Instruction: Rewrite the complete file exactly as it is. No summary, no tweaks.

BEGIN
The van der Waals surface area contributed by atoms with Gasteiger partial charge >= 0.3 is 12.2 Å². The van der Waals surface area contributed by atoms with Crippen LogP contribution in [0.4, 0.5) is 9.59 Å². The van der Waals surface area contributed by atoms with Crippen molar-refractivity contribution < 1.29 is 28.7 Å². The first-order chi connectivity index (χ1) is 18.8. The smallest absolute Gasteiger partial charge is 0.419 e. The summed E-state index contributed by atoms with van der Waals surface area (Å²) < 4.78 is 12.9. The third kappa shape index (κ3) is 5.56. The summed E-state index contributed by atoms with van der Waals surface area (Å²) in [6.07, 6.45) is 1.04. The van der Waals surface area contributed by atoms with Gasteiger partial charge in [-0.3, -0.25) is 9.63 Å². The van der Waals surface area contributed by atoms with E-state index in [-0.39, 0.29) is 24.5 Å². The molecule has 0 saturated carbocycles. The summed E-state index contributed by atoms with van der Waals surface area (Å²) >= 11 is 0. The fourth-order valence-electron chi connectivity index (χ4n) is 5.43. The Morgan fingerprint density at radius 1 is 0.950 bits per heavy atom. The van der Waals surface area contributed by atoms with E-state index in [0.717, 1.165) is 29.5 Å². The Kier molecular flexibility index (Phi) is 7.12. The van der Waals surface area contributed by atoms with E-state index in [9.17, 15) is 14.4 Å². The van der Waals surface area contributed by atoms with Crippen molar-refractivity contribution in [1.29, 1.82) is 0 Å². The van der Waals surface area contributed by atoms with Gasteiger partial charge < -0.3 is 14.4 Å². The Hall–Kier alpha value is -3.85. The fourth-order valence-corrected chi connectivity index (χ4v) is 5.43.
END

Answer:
The van der Waals surface area contributed by atoms with Gasteiger partial charge >= 0.3 is 12.2 Å². The van der Waals surface area contributed by atoms with Crippen LogP contribution in [0.4, 0.5) is 9.59 Å². The van der Waals surface area contributed by atoms with Crippen molar-refractivity contribution < 1.29 is 28.7 Å². The first-order chi connectivity index (χ1) is 18.8. The smallest absolute Gasteiger partial charge is 0.419 e. The summed E-state index contributed by atoms with van der Waals surface area (Å²) < 4.78 is 12.9. The third kappa shape index (κ3) is 5.56. The summed E-state index contributed by atoms with van der Waals surface area (Å²) in [6.07, 6.45) is 1.04. The van der Waals surface area contributed by atoms with Gasteiger partial charge in [-0.3, -0.25) is 9.63 Å². The van der Waals surface area contributed by atoms with E-state index in [-0.39, 0.29) is 24.5 Å². The molecule has 0 saturated carbocycles. The summed E-state index contributed by atoms with van der Waals surface area (Å²) >= 11 is 0. The fourth-order valence-electron chi connectivity index (χ4n) is 5.43. The Morgan fingerprint density at radius 1 is 0.950 bits per heavy atom. The van der Waals surface area contributed by atoms with E-state index in [0.717, 1.165) is 29.5 Å². The Kier molecular flexibility index (Phi) is 7.12. The van der Waals surface area contributed by atoms with E-state index in [9.17, 15) is 14.4 Å². The van der Waals surface area contributed by atoms with Crippen molar-refractivity contribution in [1.29, 1.82) is 0 Å². The van der Waals surface area contributed by atoms with Gasteiger partial charge < -0.3 is 14.4 Å². The Hall–Kier alpha value is -3.85. The fourth-order valence-corrected chi connectivity index (χ4v) is 5.43.